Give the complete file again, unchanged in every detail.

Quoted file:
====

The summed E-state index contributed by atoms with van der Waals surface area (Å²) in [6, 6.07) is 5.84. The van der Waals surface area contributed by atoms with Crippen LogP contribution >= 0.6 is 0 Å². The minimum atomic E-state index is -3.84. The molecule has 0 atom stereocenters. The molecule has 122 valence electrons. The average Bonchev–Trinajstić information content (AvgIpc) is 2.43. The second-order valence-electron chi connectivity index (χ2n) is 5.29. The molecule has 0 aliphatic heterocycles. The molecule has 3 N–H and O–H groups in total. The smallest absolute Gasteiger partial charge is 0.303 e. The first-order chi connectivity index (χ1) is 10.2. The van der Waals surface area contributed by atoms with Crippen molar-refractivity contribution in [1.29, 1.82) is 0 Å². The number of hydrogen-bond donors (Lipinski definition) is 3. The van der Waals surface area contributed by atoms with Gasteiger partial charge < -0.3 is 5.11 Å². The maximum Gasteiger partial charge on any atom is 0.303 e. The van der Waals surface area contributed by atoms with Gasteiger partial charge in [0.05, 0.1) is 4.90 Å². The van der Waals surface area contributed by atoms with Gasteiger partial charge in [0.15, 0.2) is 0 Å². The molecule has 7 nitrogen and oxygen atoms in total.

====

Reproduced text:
The summed E-state index contributed by atoms with van der Waals surface area (Å²) in [6, 6.07) is 5.84. The van der Waals surface area contributed by atoms with Crippen LogP contribution >= 0.6 is 0 Å². The minimum atomic E-state index is -3.84. The molecule has 0 atom stereocenters. The molecule has 122 valence electrons. The average Bonchev–Trinajstić information content (AvgIpc) is 2.43. The second-order valence-electron chi connectivity index (χ2n) is 5.29. The molecule has 0 aliphatic heterocycles. The molecule has 3 N–H and O–H groups in total. The smallest absolute Gasteiger partial charge is 0.303 e. The first-order chi connectivity index (χ1) is 10.2. The van der Waals surface area contributed by atoms with Crippen molar-refractivity contribution in [1.29, 1.82) is 0 Å². The number of hydrogen-bond donors (Lipinski definition) is 3. The van der Waals surface area contributed by atoms with Gasteiger partial charge < -0.3 is 5.11 Å². The maximum Gasteiger partial charge on any atom is 0.303 e. The van der Waals surface area contributed by atoms with Gasteiger partial charge in [0.05, 0.1) is 4.90 Å². The van der Waals surface area contributed by atoms with Gasteiger partial charge in [0.15, 0.2) is 0 Å². The molecule has 7 nitrogen and oxygen atoms in total.